I think there will never be an answer to that. It's had an effect. I don't think people are fundamentally different now than they would have been. They simply communicate more. Maybe they've made friends and maintain relationships that they wouldn't have. But bad guys are still bad guys. Good guys are still good guys. Friendly people are still friendly. Just because they can be friendly over email and not a telephone [isn't that much of a difference]. You just have a larger community to draw from. If you have problems or are looking for answers, you have additional opportunities to find those answers. It's like having a library in your hometown or not. If it's not there and you have to make a trip to another town, you might not do it. You can tap into resources more readily. People have found answers to questions and email has been part of that solution.

Q: Is high-tech research as exciting to you now as it was back in the late '60s and early '70s when you were working on ARPANET and email?

Yeah, the subjects are different. This may be more exciting because there's so much happening all at once. We have this wonderful tool - the Internet. It's been around in one form or another since about '74. That's when the first networks were hooked together. It's just a wonderful resource. Think of ways to hook things together. Think of ways to get information.

Q: What are you working on now?

Distributed systems that use tools in various places around the country and work out solutions to problems. Trying to get it to happen is a challenge, but getting it to happen is tremendous. The system is based on agents, which are software applications that have certain expertise to work out solutions, like scheduling. Other agents know how to take a problem and break it down into smaller problems. They talk with each other and give each other answers. One agent will have access to specific information so it will be able to answer specific questions. We're actually working on solving the Department of Defense's logistical problems. We have a particular focus, but the overall techniques are general and could be adapted to other scenarios... We're working on both Linux and Windows and it's written in Java so it's relatively platform independent.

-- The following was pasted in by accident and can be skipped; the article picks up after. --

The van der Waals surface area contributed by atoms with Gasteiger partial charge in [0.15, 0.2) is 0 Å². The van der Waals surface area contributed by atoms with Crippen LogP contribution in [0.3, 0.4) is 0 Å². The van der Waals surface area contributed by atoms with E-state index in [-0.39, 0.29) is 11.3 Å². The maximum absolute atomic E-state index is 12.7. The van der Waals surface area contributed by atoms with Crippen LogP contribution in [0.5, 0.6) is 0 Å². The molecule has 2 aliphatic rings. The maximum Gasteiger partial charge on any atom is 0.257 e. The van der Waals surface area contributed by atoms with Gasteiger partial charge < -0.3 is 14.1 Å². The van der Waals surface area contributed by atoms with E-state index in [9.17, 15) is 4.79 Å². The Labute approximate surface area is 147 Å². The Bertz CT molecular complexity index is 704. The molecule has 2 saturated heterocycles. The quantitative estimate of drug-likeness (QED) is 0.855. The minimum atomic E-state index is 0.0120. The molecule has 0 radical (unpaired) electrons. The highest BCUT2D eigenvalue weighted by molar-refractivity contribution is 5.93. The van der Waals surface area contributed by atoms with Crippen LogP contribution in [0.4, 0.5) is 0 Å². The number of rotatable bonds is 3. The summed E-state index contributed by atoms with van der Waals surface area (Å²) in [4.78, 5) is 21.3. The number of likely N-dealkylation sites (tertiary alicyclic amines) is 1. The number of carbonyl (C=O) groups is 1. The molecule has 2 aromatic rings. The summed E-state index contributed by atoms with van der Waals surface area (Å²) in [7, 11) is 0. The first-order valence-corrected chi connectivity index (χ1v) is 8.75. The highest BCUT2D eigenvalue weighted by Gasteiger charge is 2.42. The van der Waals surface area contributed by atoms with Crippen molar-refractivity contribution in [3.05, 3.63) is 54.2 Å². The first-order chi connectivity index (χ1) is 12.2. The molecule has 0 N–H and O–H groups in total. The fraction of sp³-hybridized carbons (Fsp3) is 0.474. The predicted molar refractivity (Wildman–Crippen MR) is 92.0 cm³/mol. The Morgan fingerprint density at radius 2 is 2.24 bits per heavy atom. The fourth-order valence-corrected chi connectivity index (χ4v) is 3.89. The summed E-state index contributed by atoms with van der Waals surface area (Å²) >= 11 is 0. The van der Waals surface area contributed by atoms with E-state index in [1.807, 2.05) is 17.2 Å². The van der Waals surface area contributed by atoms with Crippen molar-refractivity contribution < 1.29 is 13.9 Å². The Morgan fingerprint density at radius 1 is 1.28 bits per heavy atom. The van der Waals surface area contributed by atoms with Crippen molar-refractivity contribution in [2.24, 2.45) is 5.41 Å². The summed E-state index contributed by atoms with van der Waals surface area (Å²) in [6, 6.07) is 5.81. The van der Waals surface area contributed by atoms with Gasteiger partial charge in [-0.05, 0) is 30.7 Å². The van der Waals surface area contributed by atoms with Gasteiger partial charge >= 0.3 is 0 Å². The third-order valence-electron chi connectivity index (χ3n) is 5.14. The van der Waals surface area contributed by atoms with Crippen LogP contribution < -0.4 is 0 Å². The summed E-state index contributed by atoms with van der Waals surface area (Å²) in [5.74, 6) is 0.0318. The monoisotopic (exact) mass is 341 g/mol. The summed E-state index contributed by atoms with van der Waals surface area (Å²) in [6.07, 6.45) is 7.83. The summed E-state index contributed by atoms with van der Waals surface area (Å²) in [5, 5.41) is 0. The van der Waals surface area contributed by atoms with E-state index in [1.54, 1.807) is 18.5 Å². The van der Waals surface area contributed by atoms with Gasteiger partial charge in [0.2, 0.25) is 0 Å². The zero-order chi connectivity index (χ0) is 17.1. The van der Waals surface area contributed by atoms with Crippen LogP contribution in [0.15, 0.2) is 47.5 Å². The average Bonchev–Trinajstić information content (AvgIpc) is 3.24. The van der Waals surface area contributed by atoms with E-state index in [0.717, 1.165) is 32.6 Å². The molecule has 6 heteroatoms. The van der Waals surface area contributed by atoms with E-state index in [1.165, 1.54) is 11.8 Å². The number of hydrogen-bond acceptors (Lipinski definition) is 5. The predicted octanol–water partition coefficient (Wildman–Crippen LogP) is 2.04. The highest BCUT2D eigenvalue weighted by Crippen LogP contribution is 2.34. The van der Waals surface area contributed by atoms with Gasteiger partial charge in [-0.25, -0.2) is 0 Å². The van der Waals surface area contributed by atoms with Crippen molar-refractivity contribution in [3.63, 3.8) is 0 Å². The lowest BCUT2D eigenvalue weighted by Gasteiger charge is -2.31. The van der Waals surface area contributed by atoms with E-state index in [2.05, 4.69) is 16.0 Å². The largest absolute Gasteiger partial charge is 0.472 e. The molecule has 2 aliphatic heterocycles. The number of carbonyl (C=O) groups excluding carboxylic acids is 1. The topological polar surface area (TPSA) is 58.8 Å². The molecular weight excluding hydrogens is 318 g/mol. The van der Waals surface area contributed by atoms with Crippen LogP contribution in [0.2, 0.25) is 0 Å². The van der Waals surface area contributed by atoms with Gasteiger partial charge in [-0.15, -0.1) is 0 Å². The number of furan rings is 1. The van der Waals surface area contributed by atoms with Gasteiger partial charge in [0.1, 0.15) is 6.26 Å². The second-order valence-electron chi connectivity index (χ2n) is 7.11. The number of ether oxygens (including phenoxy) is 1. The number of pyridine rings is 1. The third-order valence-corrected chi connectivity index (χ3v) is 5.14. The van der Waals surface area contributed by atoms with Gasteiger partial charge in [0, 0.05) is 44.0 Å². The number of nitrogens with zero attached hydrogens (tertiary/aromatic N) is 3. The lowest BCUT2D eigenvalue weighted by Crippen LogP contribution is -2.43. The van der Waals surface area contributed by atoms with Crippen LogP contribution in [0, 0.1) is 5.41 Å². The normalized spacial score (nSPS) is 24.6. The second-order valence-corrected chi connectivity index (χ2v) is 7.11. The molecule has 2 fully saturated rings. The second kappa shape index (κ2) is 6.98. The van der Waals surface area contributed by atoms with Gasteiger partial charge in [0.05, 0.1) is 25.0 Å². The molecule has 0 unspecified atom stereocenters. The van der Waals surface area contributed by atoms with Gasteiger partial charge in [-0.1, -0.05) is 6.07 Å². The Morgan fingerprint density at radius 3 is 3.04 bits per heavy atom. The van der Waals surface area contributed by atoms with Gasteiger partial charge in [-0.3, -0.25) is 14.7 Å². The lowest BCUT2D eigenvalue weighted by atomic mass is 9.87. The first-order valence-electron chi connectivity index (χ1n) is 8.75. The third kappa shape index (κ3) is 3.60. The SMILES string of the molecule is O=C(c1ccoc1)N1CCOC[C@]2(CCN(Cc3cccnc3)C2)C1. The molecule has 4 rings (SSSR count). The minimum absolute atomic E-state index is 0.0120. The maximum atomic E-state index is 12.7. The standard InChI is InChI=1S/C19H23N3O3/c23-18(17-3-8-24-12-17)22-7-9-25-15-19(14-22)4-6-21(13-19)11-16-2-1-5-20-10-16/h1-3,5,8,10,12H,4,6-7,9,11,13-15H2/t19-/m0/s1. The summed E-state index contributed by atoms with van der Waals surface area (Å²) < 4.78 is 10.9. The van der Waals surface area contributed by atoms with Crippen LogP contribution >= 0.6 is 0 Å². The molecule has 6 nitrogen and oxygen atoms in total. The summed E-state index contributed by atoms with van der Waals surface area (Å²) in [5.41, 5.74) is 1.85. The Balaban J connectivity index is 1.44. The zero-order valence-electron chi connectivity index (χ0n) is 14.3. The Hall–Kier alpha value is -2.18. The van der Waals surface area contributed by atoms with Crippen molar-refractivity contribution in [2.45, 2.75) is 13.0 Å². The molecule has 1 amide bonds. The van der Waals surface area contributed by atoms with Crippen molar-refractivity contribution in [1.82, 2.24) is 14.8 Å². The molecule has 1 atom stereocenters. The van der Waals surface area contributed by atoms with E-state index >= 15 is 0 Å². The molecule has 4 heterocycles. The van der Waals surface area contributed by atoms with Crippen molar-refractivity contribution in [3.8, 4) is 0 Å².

Q: Does it bother you that Ray Tomlinson is not a household name despite the contributions you've made?

No, it doesn't bother me. It's a geek thing. Computer nerds know that I've done this. I've gotten emails from individuals who've run across this fact. They say, 'It's great what you did. Why don't you do something about spam?' I'm not a household name. I wouldn't say it has brought me no fame and fortune, but it's not what most people think of when you say those words. It's kind of neat to have people talking about what you did and have people interested in it. It's not the center of my life.

Q: What is the center of your life?

I'm not sure I have a center. I just do what I do. I play around with computers and do some music and a little golfing.

Q: Was email the biggest thing that you've worked on?

I think there were bigger things -- things that took more effort. The workstation that I designed and built back around 1980 -- that was the biggest single thing I've done. It was a two-year effort. And it worked and it was useful. We never tried making a product out of it but it did serve our researchers... It was fun playing around with the super computer design. It didn't pan out, but it expanded my own knowledge. Everything has been interesting. I can't single out any one thing.

Q: What else interests you right now?

I read about anything I can get my hands on, from biology to archeology. I see none of these as something I'll directly work on... but biological computing is intriguing. And I'm interested in quantum computing too.